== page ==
Federal Reserve to the rescue? QE3 likely on the way
“The curious task of economics is to demonstrate to men how little they really know about what they imagine they can design.” - F.A. Hayek
After another poor jobs report, it seems that the Federal Reserve may launch a third round of quantitative easing, perhaps as early as this week, in hopes that it will bring a boost to the economy:
“QE3 is a done deal,” says Dan Greenhaus, chief global strategist at BTIG. “After today’s report, this debate is moot.”
Economists from Goldman Sachs share similar sentiment. They expect the Fed to launch a new bond-buying program next week, rather than in December or early 2013 as previously predicted.
A consensus is building in the bond market that a third bond-buying program, known as quantitative easing measures, will be a combination of longer-dated Treasury bonds and mortgage-backed securities, which would boost the value of
the targeted assets.
Goldman’s Jan Hatzius says QE3 will likely consist of an open-ended asset purchase program of around $50 billion per month. He doesn’t anticipate an end date given in advance. Instead it would likely be formulated based on the pace of the economic recovery.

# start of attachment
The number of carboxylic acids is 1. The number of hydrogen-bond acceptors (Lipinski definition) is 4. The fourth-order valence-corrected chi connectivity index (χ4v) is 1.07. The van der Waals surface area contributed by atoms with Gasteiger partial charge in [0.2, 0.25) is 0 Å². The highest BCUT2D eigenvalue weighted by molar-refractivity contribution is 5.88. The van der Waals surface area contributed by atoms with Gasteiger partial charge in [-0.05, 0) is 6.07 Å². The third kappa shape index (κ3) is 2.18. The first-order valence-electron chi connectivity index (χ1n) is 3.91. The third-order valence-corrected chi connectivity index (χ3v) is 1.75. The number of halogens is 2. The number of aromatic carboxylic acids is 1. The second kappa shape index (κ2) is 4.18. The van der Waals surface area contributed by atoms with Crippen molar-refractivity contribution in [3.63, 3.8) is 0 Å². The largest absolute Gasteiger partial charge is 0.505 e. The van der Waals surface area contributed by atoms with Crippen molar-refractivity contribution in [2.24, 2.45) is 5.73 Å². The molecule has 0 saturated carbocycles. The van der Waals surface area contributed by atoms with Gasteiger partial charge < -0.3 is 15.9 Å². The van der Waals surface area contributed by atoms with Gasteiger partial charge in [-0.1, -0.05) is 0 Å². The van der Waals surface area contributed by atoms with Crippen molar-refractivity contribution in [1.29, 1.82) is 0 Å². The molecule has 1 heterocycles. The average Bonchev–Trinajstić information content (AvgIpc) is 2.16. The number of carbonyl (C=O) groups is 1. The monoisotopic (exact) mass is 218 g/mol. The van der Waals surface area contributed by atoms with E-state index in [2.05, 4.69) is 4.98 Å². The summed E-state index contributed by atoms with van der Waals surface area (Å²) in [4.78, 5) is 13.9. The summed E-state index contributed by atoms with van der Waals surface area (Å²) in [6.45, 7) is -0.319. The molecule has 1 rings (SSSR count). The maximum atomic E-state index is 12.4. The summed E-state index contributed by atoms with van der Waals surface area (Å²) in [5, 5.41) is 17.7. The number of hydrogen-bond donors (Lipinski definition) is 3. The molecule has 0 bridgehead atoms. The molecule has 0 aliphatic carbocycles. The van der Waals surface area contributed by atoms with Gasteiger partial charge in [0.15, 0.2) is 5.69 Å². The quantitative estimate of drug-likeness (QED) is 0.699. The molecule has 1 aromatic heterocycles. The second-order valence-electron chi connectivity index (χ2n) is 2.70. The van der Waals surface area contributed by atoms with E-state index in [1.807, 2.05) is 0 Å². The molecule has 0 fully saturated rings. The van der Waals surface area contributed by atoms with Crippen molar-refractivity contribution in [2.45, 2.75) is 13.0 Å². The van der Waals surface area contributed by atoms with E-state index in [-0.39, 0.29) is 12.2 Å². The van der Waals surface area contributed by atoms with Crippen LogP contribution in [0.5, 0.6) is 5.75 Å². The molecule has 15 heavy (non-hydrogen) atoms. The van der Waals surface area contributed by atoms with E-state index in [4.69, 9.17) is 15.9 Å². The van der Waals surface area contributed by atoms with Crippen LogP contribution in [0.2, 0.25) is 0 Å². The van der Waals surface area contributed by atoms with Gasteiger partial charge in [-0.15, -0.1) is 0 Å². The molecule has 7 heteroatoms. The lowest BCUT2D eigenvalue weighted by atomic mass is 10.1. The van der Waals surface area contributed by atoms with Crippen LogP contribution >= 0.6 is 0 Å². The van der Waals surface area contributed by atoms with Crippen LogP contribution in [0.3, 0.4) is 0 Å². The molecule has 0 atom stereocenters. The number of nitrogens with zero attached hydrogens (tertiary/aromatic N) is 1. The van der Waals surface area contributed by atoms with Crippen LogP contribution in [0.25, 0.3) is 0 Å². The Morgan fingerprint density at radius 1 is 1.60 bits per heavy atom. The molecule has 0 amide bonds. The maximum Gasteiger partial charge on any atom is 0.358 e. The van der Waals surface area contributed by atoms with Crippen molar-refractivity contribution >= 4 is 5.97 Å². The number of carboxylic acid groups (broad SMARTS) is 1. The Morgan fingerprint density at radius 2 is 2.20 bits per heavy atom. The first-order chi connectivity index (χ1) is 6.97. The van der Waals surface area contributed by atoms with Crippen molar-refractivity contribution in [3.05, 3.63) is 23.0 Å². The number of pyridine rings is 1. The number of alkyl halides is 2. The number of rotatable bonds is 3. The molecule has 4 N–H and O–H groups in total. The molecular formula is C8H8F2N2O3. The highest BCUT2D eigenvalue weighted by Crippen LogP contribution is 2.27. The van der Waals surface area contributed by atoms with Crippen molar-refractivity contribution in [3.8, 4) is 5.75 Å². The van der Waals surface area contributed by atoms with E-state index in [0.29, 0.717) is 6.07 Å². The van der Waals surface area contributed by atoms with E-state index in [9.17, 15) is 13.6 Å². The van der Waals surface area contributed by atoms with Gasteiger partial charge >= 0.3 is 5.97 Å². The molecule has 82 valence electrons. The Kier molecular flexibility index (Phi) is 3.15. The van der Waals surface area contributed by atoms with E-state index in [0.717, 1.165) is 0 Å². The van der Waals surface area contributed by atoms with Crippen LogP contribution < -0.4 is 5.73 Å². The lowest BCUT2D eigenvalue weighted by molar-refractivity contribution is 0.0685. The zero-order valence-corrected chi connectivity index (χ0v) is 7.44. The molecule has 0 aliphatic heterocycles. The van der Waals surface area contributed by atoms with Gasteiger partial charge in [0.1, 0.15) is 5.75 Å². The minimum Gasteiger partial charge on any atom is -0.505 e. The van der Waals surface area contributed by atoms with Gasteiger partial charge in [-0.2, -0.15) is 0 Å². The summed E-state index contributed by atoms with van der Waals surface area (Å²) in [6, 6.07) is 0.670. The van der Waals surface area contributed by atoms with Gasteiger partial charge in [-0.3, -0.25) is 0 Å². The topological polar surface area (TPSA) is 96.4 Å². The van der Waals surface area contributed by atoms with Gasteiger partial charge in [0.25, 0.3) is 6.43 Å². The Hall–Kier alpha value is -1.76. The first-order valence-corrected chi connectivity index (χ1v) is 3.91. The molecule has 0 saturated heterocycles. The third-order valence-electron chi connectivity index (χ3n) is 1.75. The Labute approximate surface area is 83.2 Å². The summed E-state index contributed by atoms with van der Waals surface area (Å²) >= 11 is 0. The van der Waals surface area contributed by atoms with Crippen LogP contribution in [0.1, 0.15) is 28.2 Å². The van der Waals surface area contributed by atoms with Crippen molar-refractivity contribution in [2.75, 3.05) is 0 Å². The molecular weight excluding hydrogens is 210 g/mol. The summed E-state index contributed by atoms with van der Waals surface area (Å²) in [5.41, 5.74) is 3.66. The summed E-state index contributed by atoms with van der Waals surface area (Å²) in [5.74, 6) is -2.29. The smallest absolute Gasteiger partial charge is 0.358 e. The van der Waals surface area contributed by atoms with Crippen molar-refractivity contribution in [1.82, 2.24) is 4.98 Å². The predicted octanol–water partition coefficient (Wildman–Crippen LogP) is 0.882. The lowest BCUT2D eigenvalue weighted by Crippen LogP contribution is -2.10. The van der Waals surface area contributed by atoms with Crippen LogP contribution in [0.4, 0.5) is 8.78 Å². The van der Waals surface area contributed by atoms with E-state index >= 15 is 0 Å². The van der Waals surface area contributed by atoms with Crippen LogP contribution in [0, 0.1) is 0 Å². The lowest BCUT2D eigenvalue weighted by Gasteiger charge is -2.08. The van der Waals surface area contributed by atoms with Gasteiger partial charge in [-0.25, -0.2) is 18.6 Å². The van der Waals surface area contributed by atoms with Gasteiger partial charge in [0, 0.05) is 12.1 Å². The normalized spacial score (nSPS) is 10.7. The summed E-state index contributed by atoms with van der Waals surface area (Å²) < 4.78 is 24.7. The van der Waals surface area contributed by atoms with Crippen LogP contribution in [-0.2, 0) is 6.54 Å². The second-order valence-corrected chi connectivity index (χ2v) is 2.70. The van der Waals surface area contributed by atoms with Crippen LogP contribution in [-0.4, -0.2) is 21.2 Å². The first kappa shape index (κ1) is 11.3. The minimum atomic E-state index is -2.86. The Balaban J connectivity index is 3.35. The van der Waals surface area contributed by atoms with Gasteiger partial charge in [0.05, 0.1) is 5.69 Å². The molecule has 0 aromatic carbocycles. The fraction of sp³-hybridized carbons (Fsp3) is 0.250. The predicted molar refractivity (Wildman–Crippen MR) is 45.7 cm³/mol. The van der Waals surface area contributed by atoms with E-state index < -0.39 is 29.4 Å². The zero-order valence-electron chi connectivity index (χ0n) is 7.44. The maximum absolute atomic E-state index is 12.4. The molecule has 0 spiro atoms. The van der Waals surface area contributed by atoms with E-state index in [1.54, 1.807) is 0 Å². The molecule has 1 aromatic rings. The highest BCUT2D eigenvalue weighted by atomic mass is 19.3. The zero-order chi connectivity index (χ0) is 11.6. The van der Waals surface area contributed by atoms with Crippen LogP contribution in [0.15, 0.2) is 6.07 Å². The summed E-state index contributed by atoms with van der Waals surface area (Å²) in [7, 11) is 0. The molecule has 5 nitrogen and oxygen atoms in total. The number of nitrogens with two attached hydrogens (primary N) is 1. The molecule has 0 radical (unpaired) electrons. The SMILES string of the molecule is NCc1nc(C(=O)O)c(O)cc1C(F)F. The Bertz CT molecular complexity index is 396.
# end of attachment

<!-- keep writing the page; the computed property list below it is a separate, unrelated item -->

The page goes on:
Michelle Meyer, senior U.S. economist at Bank of America BAC. Merrill Lynch, is also in the camp that expects more Fed easing.
“The Fed will not stand idle in the face of subpar growth,” she says. “We expect additional balance sheet expansion before year-end, with a growing probability of an open-ended QE program tied to healing in the economy.”
While Wall Street desparately wants another round of quantitative easing, which is a reason that stocks didn’t tank on Friday after the jobs report, its positive effects are questionable to say the least and past rounds haven’t really had much of an effect on our economy.
If you’re lost on the concept, here’s a quick and easy to understand tutorial on quantitative easing, which is essentially debt monetization, from back in 2010: